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Posted 02/07/2022 in Category 1

Medicare Advantage Explained

Medicare Advantage Explained

Medicare Advantage is quickly growing in popularity among Medicare beneficiaries. Older adults can get quality healthcare for relatively low premiums, making these plans attractive to many.

But before you enroll in a Medicare Advantage plan, you need to know how these plans work and what coverage you can expect them to provide.

What Is Medicare Advantage?

Medicare Advantage plans fall under Medicare Part C. They are an alternative to Original Medicare with Medicare supplement insurance, also known as Medigap policies. The federal Medicare program contracts with private insurers to offer these plans to any eligible individual and enrolls in Medicare Parts A and B.

Instead of getting their benefits from the federal program, any individual who enrolls in an MA plan gets their benefits from a private insurance company. However, you must still pay your Part B premium, as well as any monthly premium associated with the MA plan. 

All Part C plans have at least as much coverage as Medicare Parts A and B, but many offer additional benefits like dental care, vision and hearing services, transportation to and from doctor's appointments, meal delivery, gym memberships, and others. The exact benefits and costs will depend on which plan you choose.

How Do Medicare Advantage Plans Work?

Each Medicare Advantage plan uses a provider network within a geographical area. You must live inside the plan's area to enroll in the plan. Then, you must see providers that participate in your plan's network for your coverage to work. There are several types of networks available.

Health Maintenance Organizations (HMOs) are popular Advantage plans because of their low premiums - sometimes as low as $0 per month. (This does not make them "free" as there will be costs outside the premium!) The downside of HMO plans is that their networks are usually very narrow, not giving participants much choice in providers. Of course, if you live in a bigger city, you'll have more choices than those who live in rural areas. If you receive care outside of your HMO network, you will be responsible for all costs, except in emergency situations.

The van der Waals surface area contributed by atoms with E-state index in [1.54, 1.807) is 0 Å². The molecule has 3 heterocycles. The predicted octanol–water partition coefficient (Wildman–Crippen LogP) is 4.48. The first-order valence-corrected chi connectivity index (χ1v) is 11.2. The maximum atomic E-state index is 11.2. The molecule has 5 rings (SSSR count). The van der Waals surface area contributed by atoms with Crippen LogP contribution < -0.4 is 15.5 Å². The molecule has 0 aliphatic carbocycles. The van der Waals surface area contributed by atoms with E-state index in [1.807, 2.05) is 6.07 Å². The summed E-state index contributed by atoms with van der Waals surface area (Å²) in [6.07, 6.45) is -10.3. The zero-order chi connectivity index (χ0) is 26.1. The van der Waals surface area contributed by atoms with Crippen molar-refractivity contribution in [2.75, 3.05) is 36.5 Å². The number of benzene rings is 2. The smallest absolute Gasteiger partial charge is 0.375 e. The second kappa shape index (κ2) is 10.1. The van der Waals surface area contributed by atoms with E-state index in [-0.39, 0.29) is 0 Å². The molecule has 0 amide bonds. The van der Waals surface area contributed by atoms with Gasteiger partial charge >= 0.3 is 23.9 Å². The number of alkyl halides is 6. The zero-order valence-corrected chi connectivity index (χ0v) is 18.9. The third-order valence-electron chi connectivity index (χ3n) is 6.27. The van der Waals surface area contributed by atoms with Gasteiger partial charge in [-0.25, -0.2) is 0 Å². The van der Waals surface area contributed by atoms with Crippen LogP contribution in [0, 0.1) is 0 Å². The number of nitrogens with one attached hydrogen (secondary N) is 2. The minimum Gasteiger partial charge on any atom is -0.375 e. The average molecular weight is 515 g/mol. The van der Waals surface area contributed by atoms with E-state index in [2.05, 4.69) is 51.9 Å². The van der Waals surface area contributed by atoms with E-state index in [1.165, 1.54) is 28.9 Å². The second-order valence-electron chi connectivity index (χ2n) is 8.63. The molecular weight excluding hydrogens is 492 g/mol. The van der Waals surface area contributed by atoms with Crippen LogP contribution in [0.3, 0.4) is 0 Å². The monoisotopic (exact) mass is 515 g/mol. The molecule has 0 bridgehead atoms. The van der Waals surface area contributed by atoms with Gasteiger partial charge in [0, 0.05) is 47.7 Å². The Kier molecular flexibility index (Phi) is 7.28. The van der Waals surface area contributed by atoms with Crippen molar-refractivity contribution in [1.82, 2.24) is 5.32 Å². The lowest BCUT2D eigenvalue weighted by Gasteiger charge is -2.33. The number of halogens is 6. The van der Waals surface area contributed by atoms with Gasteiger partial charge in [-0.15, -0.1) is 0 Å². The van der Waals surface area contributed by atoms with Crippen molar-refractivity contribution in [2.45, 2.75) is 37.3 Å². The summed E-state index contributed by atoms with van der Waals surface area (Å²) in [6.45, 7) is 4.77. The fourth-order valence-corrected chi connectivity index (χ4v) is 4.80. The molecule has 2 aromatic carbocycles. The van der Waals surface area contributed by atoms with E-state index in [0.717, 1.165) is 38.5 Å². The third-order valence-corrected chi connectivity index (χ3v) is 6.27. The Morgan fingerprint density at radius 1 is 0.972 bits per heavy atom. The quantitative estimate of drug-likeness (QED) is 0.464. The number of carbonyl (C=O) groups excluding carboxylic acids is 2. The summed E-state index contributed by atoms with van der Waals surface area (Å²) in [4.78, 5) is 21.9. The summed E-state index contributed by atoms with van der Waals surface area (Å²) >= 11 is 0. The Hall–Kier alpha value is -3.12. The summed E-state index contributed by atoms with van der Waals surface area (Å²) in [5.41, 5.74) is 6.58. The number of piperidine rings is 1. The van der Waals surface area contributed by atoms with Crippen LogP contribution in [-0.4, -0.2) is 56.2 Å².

Preferred Provider Organizations (PPOs) are another type of Part C plan. PPO networks are often more broad than HMO networks, which gives members more freedom to choose providers. Also, there will be coverage if you receive care outside of the network, but you will pay more out-of-pocket. 

A hybrid of these two plans is called an HMO-POS (Point of Service) plan. These plans belong to an HMO network but offer some benefits outside of the network. However, like PPO plans, the member's out-of-pocket costs will be higher than if they had stayed inside the network.

Other types of Medicare Advantage plans include Private Fee-for-Service (PFFS) plans and Special Needs Plans (SNPs). PFFS plans allow providers to choose whether or not to accept contracted amounts for services. Special Needs Plans are offered only to individuals who meet certain criteria. For example, you must have a specific chronic condition or reside in a nursing home facility to qualify for an SNP plan. SNPs tailor their benefits to the chronic condition being covered.

Regardless of which type of Medicare Advantage plan you choose, you'll also need to know if the plan offers prescription drug coverage. Plans that do are referred to as MAPD plans. If a plan does offer drug coverage, you will also need to check its drug formulary to make sure any medications you are currently taking are covered under the plan.